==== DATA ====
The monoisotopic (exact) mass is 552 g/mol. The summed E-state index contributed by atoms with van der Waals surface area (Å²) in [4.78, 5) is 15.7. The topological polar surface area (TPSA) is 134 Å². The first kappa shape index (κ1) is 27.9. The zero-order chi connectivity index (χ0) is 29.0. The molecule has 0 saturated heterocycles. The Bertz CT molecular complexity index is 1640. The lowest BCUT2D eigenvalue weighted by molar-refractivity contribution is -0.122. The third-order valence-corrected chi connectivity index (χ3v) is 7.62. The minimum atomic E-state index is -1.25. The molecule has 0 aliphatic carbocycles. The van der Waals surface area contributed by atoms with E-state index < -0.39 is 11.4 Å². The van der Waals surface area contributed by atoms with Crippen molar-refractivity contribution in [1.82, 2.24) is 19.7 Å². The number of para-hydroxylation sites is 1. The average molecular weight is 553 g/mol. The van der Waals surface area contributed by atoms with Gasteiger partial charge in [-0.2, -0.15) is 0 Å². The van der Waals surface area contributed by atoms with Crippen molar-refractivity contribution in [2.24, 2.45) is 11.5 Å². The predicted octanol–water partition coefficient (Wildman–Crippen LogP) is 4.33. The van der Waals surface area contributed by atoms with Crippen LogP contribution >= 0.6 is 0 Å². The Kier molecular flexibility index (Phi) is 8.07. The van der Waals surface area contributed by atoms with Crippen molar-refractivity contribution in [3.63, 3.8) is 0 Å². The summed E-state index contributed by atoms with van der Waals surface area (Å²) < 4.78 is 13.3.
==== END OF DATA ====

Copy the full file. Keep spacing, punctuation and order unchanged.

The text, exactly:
The monoisotopic (exact) mass is 552 g/mol. The summed E-state index contributed by atoms with van der Waals surface area (Å²) in [4.78, 5) is 15.7. The topological polar surface area (TPSA) is 134 Å². The first kappa shape index (κ1) is 27.9. The zero-order chi connectivity index (χ0) is 29.0. The molecule has 0 saturated heterocycles. The Bertz CT molecular complexity index is 1640. The lowest BCUT2D eigenvalue weighted by molar-refractivity contribution is -0.122. The third-order valence-corrected chi connectivity index (χ3v) is 7.62. The minimum atomic E-state index is -1.25. The molecule has 0 aliphatic carbocycles. The van der Waals surface area contributed by atoms with E-state index < -0.39 is 11.4 Å². The van der Waals surface area contributed by atoms with Crippen molar-refractivity contribution in [1.82, 2.24) is 19.7 Å². The number of para-hydroxylation sites is 1. The average molecular weight is 553 g/mol. The van der Waals surface area contributed by atoms with Gasteiger partial charge in [-0.2, -0.15) is 0 Å². The van der Waals surface area contributed by atoms with Crippen molar-refractivity contribution in [2.24, 2.45) is 11.5 Å². The predicted octanol–water partition coefficient (Wildman–Crippen LogP) is 4.33. The van der Waals surface area contributed by atoms with Crippen LogP contribution >= 0.6 is 0 Å². The Kier molecular flexibility index (Phi) is 8.07. The van der Waals surface area contributed by atoms with Crippen molar-refractivity contribution in [3.63, 3.8) is 0 Å². The summed E-state index contributed by atoms with van der Waals surface area (Å²) < 4.78 is 13.3.